Millie Bobby Brown called her directors to task in an interview with The Wrap.

“You need to start killing people off,” she declared. “The Duffer Brothers are sensitive Sallies who don’t want to kill anybody off. We need to have the mindset of ‘Game of Thrones.’ Kill me off! They tried killing David [Harbour] off and they brought him back!”

To which the Duffers replied in so many words, “it’s complicated,” like in most relationships.

Closed Captioning isn’t safe in this ultimate roast

As many fans have pointed out the person in charge of closed captioning wrote highly detailed descriptions of almost…everything. While that’s great for the hearing impaired viewers, this type of OCD is next-level. “Wet squelch” to describe Vecna’s tentacles is one thing but what the heck is “eldritch thrumming?”


It’s not fault-finding, it’s pop culture

We aren’t going to give away everything in the Honest Trailer video, but just know that it’s seven minutes long and filled with hilarious biting commentary. This isn’t to say Stranger Things 4 is bad, but it has reached a level in pop culture where things need to be said. And with that, we wouldn’t be surprised if a parody is on the way. That’s when you know you’ve made it.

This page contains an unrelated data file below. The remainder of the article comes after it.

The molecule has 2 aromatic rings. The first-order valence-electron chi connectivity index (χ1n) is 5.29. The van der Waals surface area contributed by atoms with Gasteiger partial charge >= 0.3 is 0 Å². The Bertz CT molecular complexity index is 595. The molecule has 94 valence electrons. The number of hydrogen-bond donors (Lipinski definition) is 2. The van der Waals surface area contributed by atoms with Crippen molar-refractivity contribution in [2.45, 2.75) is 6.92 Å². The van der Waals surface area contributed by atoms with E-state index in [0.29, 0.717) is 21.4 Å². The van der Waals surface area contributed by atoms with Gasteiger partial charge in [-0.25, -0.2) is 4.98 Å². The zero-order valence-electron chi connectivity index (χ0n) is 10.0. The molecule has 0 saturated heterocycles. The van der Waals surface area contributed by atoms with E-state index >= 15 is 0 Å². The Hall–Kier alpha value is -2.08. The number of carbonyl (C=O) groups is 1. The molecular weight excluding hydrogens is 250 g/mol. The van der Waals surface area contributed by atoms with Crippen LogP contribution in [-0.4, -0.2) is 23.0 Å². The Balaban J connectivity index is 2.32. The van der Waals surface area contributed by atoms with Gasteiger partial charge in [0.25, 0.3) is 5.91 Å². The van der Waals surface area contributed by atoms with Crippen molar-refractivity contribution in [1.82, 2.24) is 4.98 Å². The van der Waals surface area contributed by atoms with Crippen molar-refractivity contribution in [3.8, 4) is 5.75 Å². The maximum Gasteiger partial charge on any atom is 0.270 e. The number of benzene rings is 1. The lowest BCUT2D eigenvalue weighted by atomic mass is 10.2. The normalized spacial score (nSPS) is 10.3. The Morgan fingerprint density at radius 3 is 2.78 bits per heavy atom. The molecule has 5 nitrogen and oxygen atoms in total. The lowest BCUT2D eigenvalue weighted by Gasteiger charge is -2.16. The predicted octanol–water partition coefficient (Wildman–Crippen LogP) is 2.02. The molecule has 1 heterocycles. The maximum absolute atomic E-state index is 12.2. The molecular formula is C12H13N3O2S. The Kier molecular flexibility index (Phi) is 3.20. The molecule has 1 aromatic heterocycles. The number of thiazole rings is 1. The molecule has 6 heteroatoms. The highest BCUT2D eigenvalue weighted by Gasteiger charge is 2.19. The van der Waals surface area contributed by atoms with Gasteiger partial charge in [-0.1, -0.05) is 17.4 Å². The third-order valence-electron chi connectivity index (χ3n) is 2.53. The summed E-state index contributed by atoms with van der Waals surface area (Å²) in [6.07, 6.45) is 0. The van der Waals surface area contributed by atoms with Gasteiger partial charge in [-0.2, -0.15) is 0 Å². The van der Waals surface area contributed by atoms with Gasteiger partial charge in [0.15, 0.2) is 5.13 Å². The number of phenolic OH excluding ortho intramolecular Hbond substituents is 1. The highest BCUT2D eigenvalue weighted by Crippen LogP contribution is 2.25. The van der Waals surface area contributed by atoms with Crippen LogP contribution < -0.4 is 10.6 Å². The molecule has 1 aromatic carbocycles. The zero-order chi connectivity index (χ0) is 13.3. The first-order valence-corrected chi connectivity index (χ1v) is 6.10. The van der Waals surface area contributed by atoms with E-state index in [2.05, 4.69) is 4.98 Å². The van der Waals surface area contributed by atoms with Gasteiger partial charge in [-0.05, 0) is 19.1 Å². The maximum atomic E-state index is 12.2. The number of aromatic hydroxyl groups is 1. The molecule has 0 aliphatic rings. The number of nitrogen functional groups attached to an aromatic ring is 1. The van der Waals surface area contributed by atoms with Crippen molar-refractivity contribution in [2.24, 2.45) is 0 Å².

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10 Worst Shark Movies According to Letterboxd 



Shark movies and summer go hand-in-hand. We’ve had a few this year already. Ouija Shark 2 and The Reef: Stalked are coming out soon and recently Shark Bait was a mediocre surprise. However, there have been some real — depending on your point-of-view — stinkers in the past. At least according to Letterboxd.

Letterboxd is a great tool if you’re planning on avoiding the heat and staying in for some oceanic predator thrillers. Of course, there’s the apex box-office masterpiece Jaws and the modern impressively shot The Shallows. But what about the cinematic flotsam and jetsom, the ones that are so ridiculous their publicity agents probably cringed at the thought of trying to market these Best Value copies?

We have taken the lowest-rated shark films on Letterboxd to compile this list. From that list, we filtered out 10 shark movies from lowest rated to highest.

The “Worst” Shark Movies Is a Matter of Opinion

We discovered that Asylum, a gloriously schlocky studio, isn’t the only company that’s afraid to take the great out of a Great White shark film. That’s not a criticism, it’s a celebration of B-grade CGI moviemaking and great green screen acting. The 10 movies below are ordered from worst to best. We’ve included the trailers just in case you need more convincing to invest your precious summertime viewing schedule into some hilariously diminishing returns.

10. Jurassic Shark

Not only is this a play on words, it’s also a play on the genre. Get ready as group of castaways are terrorized by a shark the size of a 747. Unlike a jumbo jet, this one doesn’t quite stick the landing.